Wednesday, November 14, 2007
Happy Children's Day
Waking up to wild yelps from the school opposite my place, I'm instantly reminded that its Children's Day. Everywhere in India, kids will be pampered and entertained, fed and cuddled and if they're really lucky, even have a holiday.
Well, not everywhere. On the outskirts of Bangalore, in a campus misleadingly titled, "The Indira Gandhi International School". If they're lucky, maybe someone would've dropped in with some sweets.
Otherwise, it'll be a day like any other. All the kids here are orphans or abandoned, mostly comprising of Sri Lankan refugees rendered homeless by the tsunami or constant fighting between the LTTE and the Sri Lankan army. "The government refuses to acknowledge that these refugees could become Indian citizens and thus be able to earn a living. And there are people who have come here over 2 decades ago and still struggle with the meagre government handouts," says Renu Mukunda, who heads the administration of the IGIA, hardly an easy job. She also works with many other NGOs.
The buildings are decrepit, you have to struggle to find any paint left. The classrooms, bubbling with youthful exuberance are dingy at best. The children, age 4 upwards all contribute to the upkeep, wash their own clothes and help the younger ones through their baths and grooming. This when they aren't playing football or cricket, barefoot, with reckless abandon. In fact, the large brown playing field is the only place when they look like any other children, lost in their games. The dormitories are stuffed to the brim and yet more children keep arriving from the refugee camps. The only thing that separates the splinters of their bunk beds from skin are thin mats, mattresses are an expense they can ill afford. To make things worse a big corporate has donated a bulk of wood to the school and insist that they utilise it within 6 months. So a small battalion of carpenters work incessantly carving out tables, chairs, bunk beds and shelves all of which will lie out in the open as there are no buildings to house them. No one thought of donating money or manpower to build more dorms.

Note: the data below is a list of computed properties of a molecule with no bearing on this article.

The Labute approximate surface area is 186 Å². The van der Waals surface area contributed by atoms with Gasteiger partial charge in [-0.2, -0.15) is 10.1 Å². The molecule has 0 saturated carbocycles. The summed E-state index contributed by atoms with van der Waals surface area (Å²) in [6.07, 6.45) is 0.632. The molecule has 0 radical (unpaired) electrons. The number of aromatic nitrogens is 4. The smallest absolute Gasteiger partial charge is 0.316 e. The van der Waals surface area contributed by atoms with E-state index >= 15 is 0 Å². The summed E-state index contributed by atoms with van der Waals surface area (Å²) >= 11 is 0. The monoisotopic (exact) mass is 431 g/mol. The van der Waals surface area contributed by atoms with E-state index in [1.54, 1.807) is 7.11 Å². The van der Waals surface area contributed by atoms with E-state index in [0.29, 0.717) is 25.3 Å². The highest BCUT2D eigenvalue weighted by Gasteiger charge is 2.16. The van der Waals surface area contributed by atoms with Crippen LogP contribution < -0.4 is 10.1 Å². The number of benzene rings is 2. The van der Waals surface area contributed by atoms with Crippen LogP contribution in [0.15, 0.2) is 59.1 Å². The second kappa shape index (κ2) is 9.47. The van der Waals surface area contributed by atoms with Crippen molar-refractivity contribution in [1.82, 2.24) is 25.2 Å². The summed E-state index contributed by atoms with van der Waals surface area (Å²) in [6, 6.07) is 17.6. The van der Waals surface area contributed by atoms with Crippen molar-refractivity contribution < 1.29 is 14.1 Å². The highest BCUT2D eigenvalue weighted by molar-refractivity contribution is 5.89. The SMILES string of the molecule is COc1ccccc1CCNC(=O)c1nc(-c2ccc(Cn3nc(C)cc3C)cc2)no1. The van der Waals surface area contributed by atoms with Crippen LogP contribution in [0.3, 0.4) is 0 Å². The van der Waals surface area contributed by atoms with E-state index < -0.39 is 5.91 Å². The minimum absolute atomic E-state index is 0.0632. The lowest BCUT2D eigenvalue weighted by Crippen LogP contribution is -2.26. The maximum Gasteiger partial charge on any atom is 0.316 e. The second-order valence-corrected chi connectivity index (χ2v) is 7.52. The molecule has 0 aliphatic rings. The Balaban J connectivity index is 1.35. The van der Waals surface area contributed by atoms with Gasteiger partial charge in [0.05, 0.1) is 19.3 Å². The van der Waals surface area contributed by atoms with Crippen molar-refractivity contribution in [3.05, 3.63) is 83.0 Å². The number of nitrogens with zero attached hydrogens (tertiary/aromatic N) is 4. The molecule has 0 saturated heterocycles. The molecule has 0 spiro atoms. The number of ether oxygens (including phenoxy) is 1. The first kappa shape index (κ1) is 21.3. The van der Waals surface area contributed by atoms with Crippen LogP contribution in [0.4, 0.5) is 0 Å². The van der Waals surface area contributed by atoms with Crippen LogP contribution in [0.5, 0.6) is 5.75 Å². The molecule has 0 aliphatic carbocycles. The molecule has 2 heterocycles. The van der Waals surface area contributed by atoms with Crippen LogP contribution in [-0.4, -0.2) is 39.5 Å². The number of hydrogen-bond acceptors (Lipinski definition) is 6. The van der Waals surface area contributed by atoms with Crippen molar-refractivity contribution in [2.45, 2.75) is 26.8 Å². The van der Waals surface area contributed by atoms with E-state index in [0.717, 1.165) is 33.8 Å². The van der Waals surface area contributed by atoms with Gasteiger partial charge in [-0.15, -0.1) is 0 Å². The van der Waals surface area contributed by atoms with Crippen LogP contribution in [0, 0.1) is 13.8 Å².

Other than a few in-house teachers and a matron, who came here as a refugee 15 years earlier, Renu tries desperately to source teachers. When I visited there were two gentlemen, working at huge corporations, who spent time on weekends and holidays to teach the older kids physics and maths. Apparently there are others like them who would rather nurse a budding intellect than a hangover. There are also doctors and medical students who come in and do free check ups and consultations, constantly striving to counteract the scabies epidemic that rears its ugly head every time a new batch arrives from the even more dismal conditions at the refugee camps.
The most endearing of these volunteers would have to be bearded Babu and his band of barbers. On the terrace of one of the buildings they had set up shop, scissors shimmering as they went clip, clip, clip through a variety of mops, long and short, curly and straight. All this for free. Babu explains, "I'm a barber by profession but I like to think of myself as a social worker." And so, he spends his holidays going from institute to NGO, armed with scissors and smiles. He wants to give "of himself" he says.
If you've ever felt the same way you can contribute to the IGIA, as a volunteer teacher, doctor, counsellor, administrator, advisor or anything else you can think of. I'm sure they desperately need financial assistance as well, so if you or your company would like to help out, don't think twice.
Here are their contact details:
Jakkur Santhe Beedhi
Bangalore - 5600064